Actor/director Sarah Polley has won accolades both at home in Canada and around the world for her roles in “My Life Without Me,” “Lantern Hill,” “Go,” and “The Sweet Hereafter” among many others. Her latest directing venture, “Away From Her” starring Julie Christie, Olympia Dukakis, Gordon Pinsent and Kristen Thomson has also garnered festival praise, including at the Toronto International Film Festival, where it premiered last September and at the Sedona Film Festival Stateside where it won the “Excellence in Filmmaking” award. The drama centers on Grant and Fiona, a couple who have been married for decades with a closeness that’s unmistakable. Now retired, they live comfortably in their country home, but their contentment is disrupted when Fiona’s memory starts to deteriorate… Lionsgate opens the film in limited release in the U.S. beginning Friday, May 4.
What initially attracted you to filmmaking, and how has that interest evolved during your career?
Throughout most of my acting career I had zero interest in filmmaking. I always wanted to write though, and felt an urgent need to express myself more literally than I could as an actor.
About eight years ago, I decided on a whim to make a short film and discovered that I knew almost nothing about the process of actually putting a film together, and that I had never been so challenged or rewarded by anything in my life. I knew then that I never wanted to stop.
Are there still other aspects of filmmaking that you would still like to explore?
I’m interested in producing. But not interested enough to have a job that stressful and thankless.
Please talk about how the idea for “Away from Her” came about…
I fell in love with Alice Munro‘s short story, “The Bear Came Over the Mountain,” and couldn’t get the idea of making it into a film out of my head. I found it to be the most interesting and complex portrait of a marriage I’d ever read. I couldn’t get Julie Christie’s face out of my head in the character of Fiona. I felt like I had to make it.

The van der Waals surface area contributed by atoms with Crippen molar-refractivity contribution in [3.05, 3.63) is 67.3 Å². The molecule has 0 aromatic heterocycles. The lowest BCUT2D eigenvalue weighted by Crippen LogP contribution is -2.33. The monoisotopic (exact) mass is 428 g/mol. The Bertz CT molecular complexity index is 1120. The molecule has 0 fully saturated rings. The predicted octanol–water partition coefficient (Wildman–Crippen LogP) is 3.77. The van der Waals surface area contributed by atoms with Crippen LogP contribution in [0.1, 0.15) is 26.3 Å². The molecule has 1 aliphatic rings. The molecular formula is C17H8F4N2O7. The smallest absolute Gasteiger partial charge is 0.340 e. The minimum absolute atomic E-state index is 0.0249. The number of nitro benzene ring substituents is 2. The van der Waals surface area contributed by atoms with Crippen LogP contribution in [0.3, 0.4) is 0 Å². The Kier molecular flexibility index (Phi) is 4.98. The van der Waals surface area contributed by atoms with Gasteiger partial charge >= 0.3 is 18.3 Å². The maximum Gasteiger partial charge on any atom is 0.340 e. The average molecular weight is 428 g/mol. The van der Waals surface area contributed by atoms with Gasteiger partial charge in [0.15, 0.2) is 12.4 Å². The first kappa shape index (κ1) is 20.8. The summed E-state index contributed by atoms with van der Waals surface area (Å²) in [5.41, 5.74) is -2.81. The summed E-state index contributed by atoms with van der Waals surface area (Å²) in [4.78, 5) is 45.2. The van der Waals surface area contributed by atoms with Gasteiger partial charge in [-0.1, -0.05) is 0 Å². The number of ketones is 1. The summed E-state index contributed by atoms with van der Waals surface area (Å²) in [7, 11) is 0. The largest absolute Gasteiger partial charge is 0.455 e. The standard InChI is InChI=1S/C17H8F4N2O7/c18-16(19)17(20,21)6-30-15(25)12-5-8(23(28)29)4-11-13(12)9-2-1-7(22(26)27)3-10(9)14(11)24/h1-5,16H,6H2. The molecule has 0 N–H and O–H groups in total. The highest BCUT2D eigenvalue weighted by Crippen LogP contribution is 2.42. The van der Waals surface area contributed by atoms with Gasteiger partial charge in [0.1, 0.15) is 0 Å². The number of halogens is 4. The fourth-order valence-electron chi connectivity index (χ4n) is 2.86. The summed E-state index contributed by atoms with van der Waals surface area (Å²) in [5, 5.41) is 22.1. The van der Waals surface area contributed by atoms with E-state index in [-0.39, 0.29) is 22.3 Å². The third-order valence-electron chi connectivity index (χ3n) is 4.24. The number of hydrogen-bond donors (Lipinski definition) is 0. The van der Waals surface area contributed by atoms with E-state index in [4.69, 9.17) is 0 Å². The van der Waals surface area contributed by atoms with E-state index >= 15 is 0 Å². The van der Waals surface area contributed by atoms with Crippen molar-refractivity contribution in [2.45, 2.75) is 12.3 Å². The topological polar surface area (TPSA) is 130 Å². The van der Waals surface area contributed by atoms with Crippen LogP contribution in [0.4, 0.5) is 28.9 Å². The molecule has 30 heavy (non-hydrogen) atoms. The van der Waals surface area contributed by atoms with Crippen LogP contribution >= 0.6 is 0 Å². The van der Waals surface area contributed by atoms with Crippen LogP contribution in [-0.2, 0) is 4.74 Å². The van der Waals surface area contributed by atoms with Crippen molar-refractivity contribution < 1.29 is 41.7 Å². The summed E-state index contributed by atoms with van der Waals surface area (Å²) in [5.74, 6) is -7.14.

How did the financing and casting for the film come together?
The majority of the money for the film was public federal money for Canadian film through Telefilm Canada. We also received money from the provincial government of Ontario through the Ontario Media Development Corporation as well as some broadcast money and some gap financing from Echo Lake in the states.
I wrote the script with Julie Christie, Gordon Pinsent, Olympia Dukakis and Kristen Thomson in the leading roles. It certainly wasn’t easy, but somehow I ended up with them all playing the parts that were written for them.
Who are some of the creative influences that have had the biggest impact on you?
Kieslowski, Terence Mallick and Bergman.
What is your next project?
I’m just at the beginning stages of an original screenplay and another adaptation.
What is your definition of “independent film,” and has that changed at all since you first started working?
I think a truly independent film is one in which a filmmaker’s vision is the driving force. I think it’s important to have creative input and support, but too many films are now made by committee. A true independent film is one that has a distinct, unique, autonomous voice that is allowed to speak clearly without too much interference.
What are some of your all-time favorite films, and some of your recent favorite films?
“Scenes From A Marriage” by Bergman – It made me realize that the subtlest human behaviour can be more shocking than an earthquake.
“The Thin Red Line” – It single handedly lifted and carried me out of a deep depression and gave me faith in other humans. ( it’s a large statement but it’s true.)
Also “Cache” and “Notes on a Scandal.”
What are your interests outside of film?
Cooking, reading, canoeing…
What general advice would you impart to emerging filmmakers?
Always admit what you don’t know… Everybody knows you’re an amateur charlatan… The gig is up.